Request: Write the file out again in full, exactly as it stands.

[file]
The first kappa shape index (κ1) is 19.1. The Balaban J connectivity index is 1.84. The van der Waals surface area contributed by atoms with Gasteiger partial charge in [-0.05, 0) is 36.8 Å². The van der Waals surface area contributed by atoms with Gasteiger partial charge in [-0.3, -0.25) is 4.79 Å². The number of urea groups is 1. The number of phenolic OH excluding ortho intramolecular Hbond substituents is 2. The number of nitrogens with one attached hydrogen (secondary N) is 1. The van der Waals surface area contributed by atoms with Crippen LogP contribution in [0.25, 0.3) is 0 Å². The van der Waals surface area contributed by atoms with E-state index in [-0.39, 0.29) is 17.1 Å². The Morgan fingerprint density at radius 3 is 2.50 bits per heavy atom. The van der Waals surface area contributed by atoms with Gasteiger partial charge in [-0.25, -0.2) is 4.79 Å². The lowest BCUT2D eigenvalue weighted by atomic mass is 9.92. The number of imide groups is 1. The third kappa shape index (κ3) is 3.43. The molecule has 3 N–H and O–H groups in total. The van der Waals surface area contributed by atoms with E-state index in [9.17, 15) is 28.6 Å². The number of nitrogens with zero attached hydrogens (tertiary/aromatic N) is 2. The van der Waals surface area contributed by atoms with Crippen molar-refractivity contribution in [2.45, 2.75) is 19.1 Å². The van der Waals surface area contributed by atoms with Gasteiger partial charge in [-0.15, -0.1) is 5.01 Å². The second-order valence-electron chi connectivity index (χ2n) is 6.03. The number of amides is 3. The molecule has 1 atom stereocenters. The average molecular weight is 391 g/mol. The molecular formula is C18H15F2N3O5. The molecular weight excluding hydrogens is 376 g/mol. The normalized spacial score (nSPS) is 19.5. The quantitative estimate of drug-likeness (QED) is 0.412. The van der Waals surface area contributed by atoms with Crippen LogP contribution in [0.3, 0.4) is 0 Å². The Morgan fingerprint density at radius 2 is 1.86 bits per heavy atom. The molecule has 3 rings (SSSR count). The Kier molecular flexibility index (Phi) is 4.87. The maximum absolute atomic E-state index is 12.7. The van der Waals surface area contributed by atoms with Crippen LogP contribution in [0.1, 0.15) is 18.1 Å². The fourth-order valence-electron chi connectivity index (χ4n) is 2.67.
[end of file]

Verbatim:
The first kappa shape index (κ1) is 19.1. The Balaban J connectivity index is 1.84. The van der Waals surface area contributed by atoms with Gasteiger partial charge in [-0.05, 0) is 36.8 Å². The van der Waals surface area contributed by atoms with Gasteiger partial charge in [-0.3, -0.25) is 4.79 Å². The number of urea groups is 1. The number of phenolic OH excluding ortho intramolecular Hbond substituents is 2. The number of nitrogens with one attached hydrogen (secondary N) is 1. The van der Waals surface area contributed by atoms with Crippen LogP contribution in [0.25, 0.3) is 0 Å². The van der Waals surface area contributed by atoms with E-state index in [-0.39, 0.29) is 17.1 Å². The Morgan fingerprint density at radius 3 is 2.50 bits per heavy atom. The van der Waals surface area contributed by atoms with Gasteiger partial charge in [-0.25, -0.2) is 4.79 Å². The lowest BCUT2D eigenvalue weighted by atomic mass is 9.92. The number of imide groups is 1. The third kappa shape index (κ3) is 3.43. The molecule has 3 N–H and O–H groups in total. The van der Waals surface area contributed by atoms with E-state index in [9.17, 15) is 28.6 Å². The number of nitrogens with zero attached hydrogens (tertiary/aromatic N) is 2. The van der Waals surface area contributed by atoms with Crippen molar-refractivity contribution in [2.45, 2.75) is 19.1 Å². The van der Waals surface area contributed by atoms with Gasteiger partial charge in [-0.15, -0.1) is 5.01 Å². The second-order valence-electron chi connectivity index (χ2n) is 6.03. The number of amides is 3. The molecule has 1 atom stereocenters. The average molecular weight is 391 g/mol. The molecular formula is C18H15F2N3O5. The molecular weight excluding hydrogens is 376 g/mol. The normalized spacial score (nSPS) is 19.5. The quantitative estimate of drug-likeness (QED) is 0.412. The van der Waals surface area contributed by atoms with Crippen LogP contribution in [0.3, 0.4) is 0 Å². The Morgan fingerprint density at radius 2 is 1.86 bits per heavy atom. The molecule has 3 rings (SSSR count). The Kier molecular flexibility index (Phi) is 4.87. The maximum absolute atomic E-state index is 12.7. The van der Waals surface area contributed by atoms with Crippen LogP contribution in [0.1, 0.15) is 18.1 Å². The fourth-order valence-electron chi connectivity index (χ4n) is 2.67.